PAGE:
from which they arise are primitive in comparison with the world of
    physical phenomena. A cat teasing a mouse also creates, by thought,
    its own primitive reality. The fact that the cat reacts in a similar
    way toward any mouse it meets shows that it forms concepts and
    theories which are its guide through its own world of sense
    3) "Three trees" is something different from "two trees." Again "two
    trees" is different from "two stones." The concepts of the pure
    numbers 2, 3, 4..., freed from the objects from which they arose, are
    creations of the thinking mind which describe the reality of our
    4) The psychological subjective feeling of time enables us to order
    our impressions, to state that one event precedes another. But to
    connect every instant of time with a number, by the use of a clock, to
    regard time as a one-dimensional continuum, is already an invention.
    So also are the concepts of Euclidean and non-Euclidean geometry, and
    our space understood as a three-dimensional continuum.
    5) Physics really began with the invention of mass, force, and an
    inertial system. These concepts are all free inventions. They led to
    the formulation of the mechanical point of view. For the physicist of
    the early 19th century, the reality of our outer world consisted of
    particles with simple forces acting between them and depending only on
    the distance. He tried to retain as long as possible his belief that
    he would succeed in explaining all events in nature by these
    fundamental concepts of reality. The difficulties connected with the
    deflection of the magnetic needle, the difficulties connected with the
    structure of the ether, induced us to create a more subtle reality.
    The important invention of the electromagnetic field appears. A
    courageous scientific imagination was needed to realize fully that not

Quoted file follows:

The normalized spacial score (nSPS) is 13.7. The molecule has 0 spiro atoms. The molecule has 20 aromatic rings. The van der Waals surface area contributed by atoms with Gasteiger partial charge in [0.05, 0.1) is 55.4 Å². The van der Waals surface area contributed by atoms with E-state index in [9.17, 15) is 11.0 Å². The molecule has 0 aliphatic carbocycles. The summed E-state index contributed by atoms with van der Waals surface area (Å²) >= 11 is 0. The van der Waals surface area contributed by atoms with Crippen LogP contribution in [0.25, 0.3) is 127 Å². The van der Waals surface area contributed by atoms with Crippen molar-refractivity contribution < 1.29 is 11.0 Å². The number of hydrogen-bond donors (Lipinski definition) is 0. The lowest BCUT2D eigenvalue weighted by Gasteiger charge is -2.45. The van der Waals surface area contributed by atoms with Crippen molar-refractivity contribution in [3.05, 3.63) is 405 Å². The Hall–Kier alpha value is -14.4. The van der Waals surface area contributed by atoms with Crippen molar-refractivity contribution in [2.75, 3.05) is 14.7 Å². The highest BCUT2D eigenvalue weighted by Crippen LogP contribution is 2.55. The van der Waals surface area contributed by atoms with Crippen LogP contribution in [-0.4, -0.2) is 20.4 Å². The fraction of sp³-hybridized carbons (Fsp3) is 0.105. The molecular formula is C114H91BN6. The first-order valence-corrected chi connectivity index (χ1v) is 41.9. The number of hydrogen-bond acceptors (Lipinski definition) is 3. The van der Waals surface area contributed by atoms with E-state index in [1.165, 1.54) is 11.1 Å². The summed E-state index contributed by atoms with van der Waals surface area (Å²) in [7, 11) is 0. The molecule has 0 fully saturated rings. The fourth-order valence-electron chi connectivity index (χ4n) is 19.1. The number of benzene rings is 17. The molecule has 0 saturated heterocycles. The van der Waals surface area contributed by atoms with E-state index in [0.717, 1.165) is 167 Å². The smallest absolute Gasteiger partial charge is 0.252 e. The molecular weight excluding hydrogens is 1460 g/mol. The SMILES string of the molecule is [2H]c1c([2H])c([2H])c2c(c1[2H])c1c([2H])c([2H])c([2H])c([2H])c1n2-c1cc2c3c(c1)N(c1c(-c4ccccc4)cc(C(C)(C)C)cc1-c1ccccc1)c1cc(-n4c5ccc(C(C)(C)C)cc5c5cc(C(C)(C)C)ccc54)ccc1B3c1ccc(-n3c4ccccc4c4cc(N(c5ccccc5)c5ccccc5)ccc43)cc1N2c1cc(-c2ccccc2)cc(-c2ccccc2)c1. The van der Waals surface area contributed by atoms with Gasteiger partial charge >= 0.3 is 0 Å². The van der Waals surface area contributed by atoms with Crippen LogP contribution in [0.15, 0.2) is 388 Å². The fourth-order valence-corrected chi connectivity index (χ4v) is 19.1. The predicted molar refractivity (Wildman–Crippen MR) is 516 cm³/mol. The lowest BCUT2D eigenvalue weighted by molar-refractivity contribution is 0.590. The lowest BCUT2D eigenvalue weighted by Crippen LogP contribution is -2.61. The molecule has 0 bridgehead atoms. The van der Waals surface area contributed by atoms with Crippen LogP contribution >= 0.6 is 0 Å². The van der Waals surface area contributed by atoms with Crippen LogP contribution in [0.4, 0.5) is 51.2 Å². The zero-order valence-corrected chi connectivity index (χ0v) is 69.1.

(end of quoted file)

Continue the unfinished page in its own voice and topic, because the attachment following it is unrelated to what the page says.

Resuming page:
the behavior of bodies, but the behavior of something between them.
    that is, the field, may be essential for ordering and understanding
    6) Later developments both destroyed old concepts and created new
    ones. Absolute time and the inertial coordinate system were abandoned
    by the relativity theory. The background for all events was no longer
    the one-dimensional time and the three-dimensional space continuum,
    but the four-dimensional time-space continuum, another free invention,
    with new transformation properties. The inertial coordinate system was
    no longer needed. Every coordinate system is equally suited for the
    description of events in nature.
    7) The quantum theory again created new and essential features of our
    reality. Discontinuity replaced continuity. Instead of laws governing
    individuals, probability laws appeared.
    8) The reality created by modern physics is, indeed, far removed from
    the reality of the early days. But the aim of every physical theory
    still remains the same. With the help of physical theories we try to
    find our way through the maze of observed facts, to order and
    understand the world of our sense impressions. We want the observed